The rapid advances in genome technologies and the bioinformatics challenges in interpreting massive amounts of data have created amazing opportunities for young researchers. The BIG program offers an interdisciplinary PhD training aimed at producing leading researchers in these areas. Most of our students come with a very strong background in a quantitative field as well as a significant experience in molecular biology and genetics.
The BIG program is administered by the Department of Biomedical Informatics at Harvard Medical School, located in Boston, Massachusetts. The students have a substantial flexibility in choosing their advisors--they can choose practically any faculty members who have a primary appointment at Harvard, in addition to the core faculty members listed on this site. Our core faculty is unparalleled in its record high-quality research in many areas of genomics and bioinformatics, both in basic science and translational research.... Read more about Welcome to BIG
We were delighted to welcome our new entering class last week for an in-person orientation. Our cohort is 13 students this year.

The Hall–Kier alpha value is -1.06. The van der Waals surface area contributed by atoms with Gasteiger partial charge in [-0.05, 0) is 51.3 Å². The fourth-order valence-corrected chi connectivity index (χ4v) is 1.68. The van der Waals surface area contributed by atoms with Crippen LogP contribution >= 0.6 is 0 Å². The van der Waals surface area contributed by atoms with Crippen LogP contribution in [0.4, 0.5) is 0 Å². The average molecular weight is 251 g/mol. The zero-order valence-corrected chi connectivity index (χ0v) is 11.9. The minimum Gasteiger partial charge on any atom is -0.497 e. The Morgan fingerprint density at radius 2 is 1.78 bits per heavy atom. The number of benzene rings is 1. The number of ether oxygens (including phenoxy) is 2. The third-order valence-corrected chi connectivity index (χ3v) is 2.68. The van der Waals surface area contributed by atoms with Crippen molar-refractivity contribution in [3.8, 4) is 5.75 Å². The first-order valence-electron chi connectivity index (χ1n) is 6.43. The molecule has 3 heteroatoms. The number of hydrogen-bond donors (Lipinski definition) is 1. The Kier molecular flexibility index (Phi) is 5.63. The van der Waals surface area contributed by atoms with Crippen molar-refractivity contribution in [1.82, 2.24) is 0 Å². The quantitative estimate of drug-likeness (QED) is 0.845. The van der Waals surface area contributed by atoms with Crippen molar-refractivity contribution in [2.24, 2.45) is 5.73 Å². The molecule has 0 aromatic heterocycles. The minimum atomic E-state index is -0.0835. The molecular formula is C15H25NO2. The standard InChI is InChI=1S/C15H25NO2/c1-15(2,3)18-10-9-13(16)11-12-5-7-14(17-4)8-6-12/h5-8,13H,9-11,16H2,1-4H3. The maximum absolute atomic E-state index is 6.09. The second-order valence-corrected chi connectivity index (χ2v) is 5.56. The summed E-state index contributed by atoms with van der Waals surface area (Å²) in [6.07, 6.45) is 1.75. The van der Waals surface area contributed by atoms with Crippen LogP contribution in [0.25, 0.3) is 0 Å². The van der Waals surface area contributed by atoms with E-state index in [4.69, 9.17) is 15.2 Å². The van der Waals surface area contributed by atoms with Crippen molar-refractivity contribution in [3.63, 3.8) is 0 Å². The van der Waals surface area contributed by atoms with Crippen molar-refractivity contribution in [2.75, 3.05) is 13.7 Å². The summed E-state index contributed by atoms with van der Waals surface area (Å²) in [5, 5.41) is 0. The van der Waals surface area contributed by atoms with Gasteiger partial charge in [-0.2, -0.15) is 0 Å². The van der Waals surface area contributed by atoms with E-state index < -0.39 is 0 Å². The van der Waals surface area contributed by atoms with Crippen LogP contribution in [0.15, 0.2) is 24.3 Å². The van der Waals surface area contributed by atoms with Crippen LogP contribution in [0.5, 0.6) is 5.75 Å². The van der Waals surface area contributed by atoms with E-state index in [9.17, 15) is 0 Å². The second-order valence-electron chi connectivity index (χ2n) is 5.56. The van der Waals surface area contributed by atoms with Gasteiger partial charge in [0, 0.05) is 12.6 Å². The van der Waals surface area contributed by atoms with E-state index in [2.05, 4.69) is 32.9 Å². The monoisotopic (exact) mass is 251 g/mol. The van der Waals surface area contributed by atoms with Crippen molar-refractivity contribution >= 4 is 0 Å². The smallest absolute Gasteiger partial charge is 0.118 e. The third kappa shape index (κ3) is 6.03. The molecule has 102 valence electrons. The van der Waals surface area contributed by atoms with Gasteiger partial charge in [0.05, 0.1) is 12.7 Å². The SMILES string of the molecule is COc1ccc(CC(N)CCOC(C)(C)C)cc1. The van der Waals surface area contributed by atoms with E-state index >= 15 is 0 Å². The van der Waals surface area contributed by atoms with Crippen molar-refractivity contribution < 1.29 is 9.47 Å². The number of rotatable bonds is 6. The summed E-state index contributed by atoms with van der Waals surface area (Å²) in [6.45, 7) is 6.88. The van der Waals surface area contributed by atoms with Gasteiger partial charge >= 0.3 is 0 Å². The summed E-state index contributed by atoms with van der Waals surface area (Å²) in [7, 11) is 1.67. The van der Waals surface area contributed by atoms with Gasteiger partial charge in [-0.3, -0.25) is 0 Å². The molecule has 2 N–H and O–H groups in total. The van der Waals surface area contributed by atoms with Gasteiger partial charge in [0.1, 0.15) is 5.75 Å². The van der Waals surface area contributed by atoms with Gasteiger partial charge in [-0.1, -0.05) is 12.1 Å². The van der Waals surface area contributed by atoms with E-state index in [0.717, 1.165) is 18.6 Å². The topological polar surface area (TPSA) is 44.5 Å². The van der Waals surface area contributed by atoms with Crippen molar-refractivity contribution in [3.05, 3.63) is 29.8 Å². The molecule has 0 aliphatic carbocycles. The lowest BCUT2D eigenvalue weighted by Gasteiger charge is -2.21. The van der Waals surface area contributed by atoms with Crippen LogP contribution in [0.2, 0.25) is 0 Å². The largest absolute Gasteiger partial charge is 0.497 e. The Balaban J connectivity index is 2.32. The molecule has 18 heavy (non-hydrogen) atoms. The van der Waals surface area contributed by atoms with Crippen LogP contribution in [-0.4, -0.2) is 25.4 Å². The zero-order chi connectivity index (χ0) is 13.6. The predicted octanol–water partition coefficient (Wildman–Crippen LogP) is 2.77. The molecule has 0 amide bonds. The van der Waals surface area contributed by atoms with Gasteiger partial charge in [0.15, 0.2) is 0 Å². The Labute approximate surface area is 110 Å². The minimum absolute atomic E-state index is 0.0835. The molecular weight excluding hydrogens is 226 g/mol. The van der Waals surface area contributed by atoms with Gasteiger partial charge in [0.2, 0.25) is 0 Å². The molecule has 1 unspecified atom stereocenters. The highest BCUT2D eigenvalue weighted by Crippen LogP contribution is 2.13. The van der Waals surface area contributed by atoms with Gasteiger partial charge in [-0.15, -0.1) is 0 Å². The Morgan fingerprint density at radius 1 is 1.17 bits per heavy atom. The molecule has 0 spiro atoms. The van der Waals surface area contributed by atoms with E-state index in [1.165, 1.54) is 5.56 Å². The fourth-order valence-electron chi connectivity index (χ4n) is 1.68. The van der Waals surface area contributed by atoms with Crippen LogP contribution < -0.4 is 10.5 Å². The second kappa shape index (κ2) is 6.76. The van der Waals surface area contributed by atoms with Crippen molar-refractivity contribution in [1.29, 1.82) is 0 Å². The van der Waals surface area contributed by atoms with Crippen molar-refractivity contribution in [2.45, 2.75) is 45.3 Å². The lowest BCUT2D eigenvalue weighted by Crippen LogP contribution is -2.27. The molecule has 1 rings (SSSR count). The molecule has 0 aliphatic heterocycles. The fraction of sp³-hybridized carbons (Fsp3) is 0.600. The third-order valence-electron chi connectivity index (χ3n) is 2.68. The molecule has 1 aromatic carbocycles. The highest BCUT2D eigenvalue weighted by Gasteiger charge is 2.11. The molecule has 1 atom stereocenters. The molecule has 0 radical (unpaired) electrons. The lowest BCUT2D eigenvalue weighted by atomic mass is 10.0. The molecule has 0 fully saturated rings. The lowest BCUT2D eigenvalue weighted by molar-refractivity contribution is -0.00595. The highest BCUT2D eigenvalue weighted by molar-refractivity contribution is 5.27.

Our students have undergraduate degrees in computational biology, mathematics, statistics and data science, biomedical engineering (2), statistics, computer science, applied biology with biotechnology, bichemistry and molecular biology, neuroscience, bioinformatics (biological/genomic sciences), biology (genomics and computational biology), and engineering science and applied mathematics; two with master's degrees, and two MD/PhD...
We would like to extend a very special welcome to our entering BIG class. From cities near and far, students joined together for this virtual greeting and orientation as we began the new academic year. With 14 students, it is the largest BIG cohort ever.... Read more about BIG Program Welcomes 2020-2021 Class
BIG student Anika Gupta launched a new podcast: The Data Pulse. The Data Pulse dives into the growing role that data science plays in biotechnology and biomedical innovations, through conversations with veterans and rising stars at that intersection--spanning academia and industry, and ranging from the molecular to the clinical scales.